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The Importance of Data Collection in Global Health


Data collection is essential to address public health concerns in the developing world. If a nonprofit or government institution cannot identify risk factors, outbreaks, health trends and vulnerable populations, aid cannot be targeted effectively at the people who need it the most. As Margaret Chan, director-general of the World Health Organization puts it, “without these data, countries and their development partners are working in the dark – throwing money into a black hole.”

That is why the World Bank, the U.S. Agency for International Development (USAID) and the World Health Organization (WHO) recently announced the Roadmap for Health Measurement and Accountability and a Five-Point Call to Action. These initiatives are meant to encourage the governments of developing countries to strengthen their public health registration systems, with the goal of making health aid more effective while avoiding some of the data-collection pitfalls of the past.

While previous data-collection initiatives, many motivated by the Millennium Development Goals, led to dramatic improvements in public health knowledge gaps, they also had some negative consequences. These were mainly a result of the programs’ tendencies to fragment as well as detract from country-led approaches to data collection.

Jimmy Kolker, assistant secretary for global health in the U.S. Department of Health and Human Services, points out that data collection should not be an “end in itself.” To be effective, governments need to have the political capacity to support, and act on, the data that they collect. In contrast to previous initiatives, the Roadmap and Call to Action are intended to empower countries to develop their own integrated health systems, which should be more sustainable and robust in the long-term.

The Five-Point Call to Action includes some very specific public health monitoring goals. For example, the third point emphasizes a need for adequate civil registration systems, with the goal of registering all births by 2030, as well as registering 80% of deaths and their causes. The reasoning behind being so specific in establishing broad standards is that in the past, data collection efforts were hampered by a lack of coordination; a poor focus on specific health issues also failed to reveal broad trends and strengthen public health systems. Thus, these initiatives emphasize establishing accurate measurements of a few basic indicators, such as births and deaths, as well as having basic reporting and public access mechanisms in place.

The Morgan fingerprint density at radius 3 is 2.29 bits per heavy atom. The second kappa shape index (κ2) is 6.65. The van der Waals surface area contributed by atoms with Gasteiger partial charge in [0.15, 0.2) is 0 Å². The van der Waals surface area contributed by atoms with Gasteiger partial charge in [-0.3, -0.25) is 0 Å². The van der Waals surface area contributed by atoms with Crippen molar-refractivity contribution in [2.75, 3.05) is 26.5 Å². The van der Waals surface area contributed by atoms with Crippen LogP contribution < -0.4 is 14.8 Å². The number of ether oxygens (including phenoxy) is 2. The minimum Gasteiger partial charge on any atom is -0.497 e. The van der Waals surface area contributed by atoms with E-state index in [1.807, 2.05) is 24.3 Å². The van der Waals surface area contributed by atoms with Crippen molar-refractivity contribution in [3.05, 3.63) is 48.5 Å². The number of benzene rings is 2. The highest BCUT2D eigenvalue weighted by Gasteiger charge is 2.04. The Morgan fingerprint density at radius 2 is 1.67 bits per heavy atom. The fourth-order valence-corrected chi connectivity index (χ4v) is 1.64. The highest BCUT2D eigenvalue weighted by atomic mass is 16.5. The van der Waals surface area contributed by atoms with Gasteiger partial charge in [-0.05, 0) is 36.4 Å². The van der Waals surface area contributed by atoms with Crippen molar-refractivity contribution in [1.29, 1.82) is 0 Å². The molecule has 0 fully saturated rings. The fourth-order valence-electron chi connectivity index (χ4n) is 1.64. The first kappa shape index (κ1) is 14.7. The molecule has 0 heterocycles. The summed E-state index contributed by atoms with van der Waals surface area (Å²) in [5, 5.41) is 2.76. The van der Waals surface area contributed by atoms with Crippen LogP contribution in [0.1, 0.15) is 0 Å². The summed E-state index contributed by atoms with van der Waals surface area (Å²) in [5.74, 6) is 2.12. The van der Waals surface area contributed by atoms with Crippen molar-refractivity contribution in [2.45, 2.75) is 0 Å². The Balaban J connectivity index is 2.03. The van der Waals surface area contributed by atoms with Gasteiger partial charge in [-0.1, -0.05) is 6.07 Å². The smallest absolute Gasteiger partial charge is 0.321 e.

The Call to Action calls for adequate data collection and interpretation through modern technology, not just traditional registration systems. Point four emphasizes that by 2020 all countries should have “real-time disease surveillance systems in place, including the capacity to analyze and link data using interoperable, interconnected electronic reporting systems within the country.”

As technology has developed, aid agencies and governments have an ever-growing list of resources that can help them monitor, collect, and interpret health-related data. Up to two-thirds of the world’s population in 100 countries is absent from public registration systems, a gap that must be filled by modern data-gathering and reporting solutions. Mobile technology is an enormous boon to governments trying to build data collection and dissemination systems.

For example, since 2008 Bangladesh, with relatively little funding and prior to the aforementioned initiatives, has managed to strengthen programs for establishing electronic medical records, centralized databases, accessible online resources for data-entry and reporting, and citizen feedback mechanisms. Bangladesh is a great example of how a low-income country can rapidly modernize its public health data resources cheaply and efficiently, a model from which other developing countries might learn, spurred on by the recent initiatives by USAID, the WHO, and the World Bank. Perhaps, with some financial and technical support from these institutions, developing nations can create their own path toward improved public health.

Derek Marion

Sources: MA4Health, World Bank, Devex
Photo: Leaning Forward